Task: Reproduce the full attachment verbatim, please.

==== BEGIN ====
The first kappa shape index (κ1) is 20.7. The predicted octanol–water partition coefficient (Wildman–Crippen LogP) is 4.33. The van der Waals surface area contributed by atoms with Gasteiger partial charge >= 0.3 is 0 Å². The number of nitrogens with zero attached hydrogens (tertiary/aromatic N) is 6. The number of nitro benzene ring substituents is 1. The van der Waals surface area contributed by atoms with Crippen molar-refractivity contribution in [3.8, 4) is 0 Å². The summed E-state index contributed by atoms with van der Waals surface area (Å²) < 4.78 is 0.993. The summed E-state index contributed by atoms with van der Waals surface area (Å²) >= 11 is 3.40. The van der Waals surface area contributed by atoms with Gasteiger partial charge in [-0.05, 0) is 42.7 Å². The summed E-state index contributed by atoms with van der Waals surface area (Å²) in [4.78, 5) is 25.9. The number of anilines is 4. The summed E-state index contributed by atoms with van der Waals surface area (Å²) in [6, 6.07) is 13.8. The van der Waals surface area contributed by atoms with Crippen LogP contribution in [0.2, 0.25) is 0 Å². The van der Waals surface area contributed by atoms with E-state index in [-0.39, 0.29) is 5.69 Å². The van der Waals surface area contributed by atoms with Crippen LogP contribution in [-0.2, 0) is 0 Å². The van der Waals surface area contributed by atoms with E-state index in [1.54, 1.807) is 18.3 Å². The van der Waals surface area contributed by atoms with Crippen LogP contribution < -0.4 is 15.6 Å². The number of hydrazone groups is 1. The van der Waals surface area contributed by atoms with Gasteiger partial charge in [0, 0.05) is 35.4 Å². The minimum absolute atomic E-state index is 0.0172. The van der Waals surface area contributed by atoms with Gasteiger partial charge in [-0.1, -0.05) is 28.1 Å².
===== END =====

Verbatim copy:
The first kappa shape index (κ1) is 20.7. The predicted octanol–water partition coefficient (Wildman–Crippen LogP) is 4.33. The van der Waals surface area contributed by atoms with Gasteiger partial charge >= 0.3 is 0 Å². The number of nitrogens with zero attached hydrogens (tertiary/aromatic N) is 6. The number of nitro benzene ring substituents is 1. The van der Waals surface area contributed by atoms with Crippen molar-refractivity contribution in [3.8, 4) is 0 Å². The summed E-state index contributed by atoms with van der Waals surface area (Å²) < 4.78 is 0.993. The summed E-state index contributed by atoms with van der Waals surface area (Å²) >= 11 is 3.40. The van der Waals surface area contributed by atoms with Gasteiger partial charge in [-0.05, 0) is 42.7 Å². The summed E-state index contributed by atoms with van der Waals surface area (Å²) in [4.78, 5) is 25.9. The number of anilines is 4. The summed E-state index contributed by atoms with van der Waals surface area (Å²) in [6, 6.07) is 13.8. The van der Waals surface area contributed by atoms with Crippen LogP contribution in [0.2, 0.25) is 0 Å². The van der Waals surface area contributed by atoms with E-state index in [-0.39, 0.29) is 5.69 Å². The van der Waals surface area contributed by atoms with Crippen LogP contribution in [-0.2, 0) is 0 Å². The van der Waals surface area contributed by atoms with E-state index in [1.54, 1.807) is 18.3 Å². The van der Waals surface area contributed by atoms with Crippen LogP contribution < -0.4 is 15.6 Å². The number of hydrazone groups is 1. The van der Waals surface area contributed by atoms with Gasteiger partial charge in [0, 0.05) is 35.4 Å². The minimum absolute atomic E-state index is 0.0172. The van der Waals surface area contributed by atoms with Gasteiger partial charge in [-0.1, -0.05) is 28.1 Å².